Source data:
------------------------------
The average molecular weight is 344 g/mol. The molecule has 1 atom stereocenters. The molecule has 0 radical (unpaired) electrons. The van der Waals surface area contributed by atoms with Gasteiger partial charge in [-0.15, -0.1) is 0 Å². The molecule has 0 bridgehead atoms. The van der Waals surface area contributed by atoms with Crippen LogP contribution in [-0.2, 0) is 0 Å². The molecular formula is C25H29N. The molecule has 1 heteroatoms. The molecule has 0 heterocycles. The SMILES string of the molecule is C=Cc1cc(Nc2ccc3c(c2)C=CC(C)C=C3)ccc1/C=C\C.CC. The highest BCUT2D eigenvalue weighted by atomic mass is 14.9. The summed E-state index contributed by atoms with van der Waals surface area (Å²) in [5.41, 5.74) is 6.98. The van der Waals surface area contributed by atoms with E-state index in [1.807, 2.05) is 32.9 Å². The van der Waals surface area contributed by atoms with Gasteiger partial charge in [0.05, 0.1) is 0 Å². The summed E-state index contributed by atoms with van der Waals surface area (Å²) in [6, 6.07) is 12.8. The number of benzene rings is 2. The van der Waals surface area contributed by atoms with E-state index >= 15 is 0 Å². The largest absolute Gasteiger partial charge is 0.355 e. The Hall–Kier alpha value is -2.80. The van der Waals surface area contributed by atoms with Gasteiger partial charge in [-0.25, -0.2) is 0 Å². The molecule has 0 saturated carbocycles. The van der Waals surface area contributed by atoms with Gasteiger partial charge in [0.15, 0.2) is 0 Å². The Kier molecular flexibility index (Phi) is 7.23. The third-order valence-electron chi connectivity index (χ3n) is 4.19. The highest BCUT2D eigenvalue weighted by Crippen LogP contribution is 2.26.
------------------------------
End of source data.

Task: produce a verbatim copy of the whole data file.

The average molecular weight is 344 g/mol. The molecule has 1 atom stereocenters. The molecule has 0 radical (unpaired) electrons. The van der Waals surface area contributed by atoms with Gasteiger partial charge in [-0.15, -0.1) is 0 Å². The molecule has 0 bridgehead atoms. The van der Waals surface area contributed by atoms with Crippen LogP contribution in [-0.2, 0) is 0 Å². The molecular formula is C25H29N. The molecule has 1 heteroatoms. The molecule has 0 heterocycles. The SMILES string of the molecule is C=Cc1cc(Nc2ccc3c(c2)C=CC(C)C=C3)ccc1/C=C\C.CC. The highest BCUT2D eigenvalue weighted by atomic mass is 14.9. The summed E-state index contributed by atoms with van der Waals surface area (Å²) in [5.41, 5.74) is 6.98. The van der Waals surface area contributed by atoms with E-state index in [1.807, 2.05) is 32.9 Å². The van der Waals surface area contributed by atoms with Gasteiger partial charge in [0.05, 0.1) is 0 Å². The summed E-state index contributed by atoms with van der Waals surface area (Å²) in [6, 6.07) is 12.8. The number of benzene rings is 2. The van der Waals surface area contributed by atoms with E-state index >= 15 is 0 Å². The largest absolute Gasteiger partial charge is 0.355 e. The Hall–Kier alpha value is -2.80. The van der Waals surface area contributed by atoms with Gasteiger partial charge in [-0.25, -0.2) is 0 Å². The molecule has 0 saturated carbocycles. The van der Waals surface area contributed by atoms with Gasteiger partial charge in [0.15, 0.2) is 0 Å². The Kier molecular flexibility index (Phi) is 7.23. The third-order valence-electron chi connectivity index (χ3n) is 4.19. The highest BCUT2D eigenvalue weighted by Crippen LogP contribution is 2.26.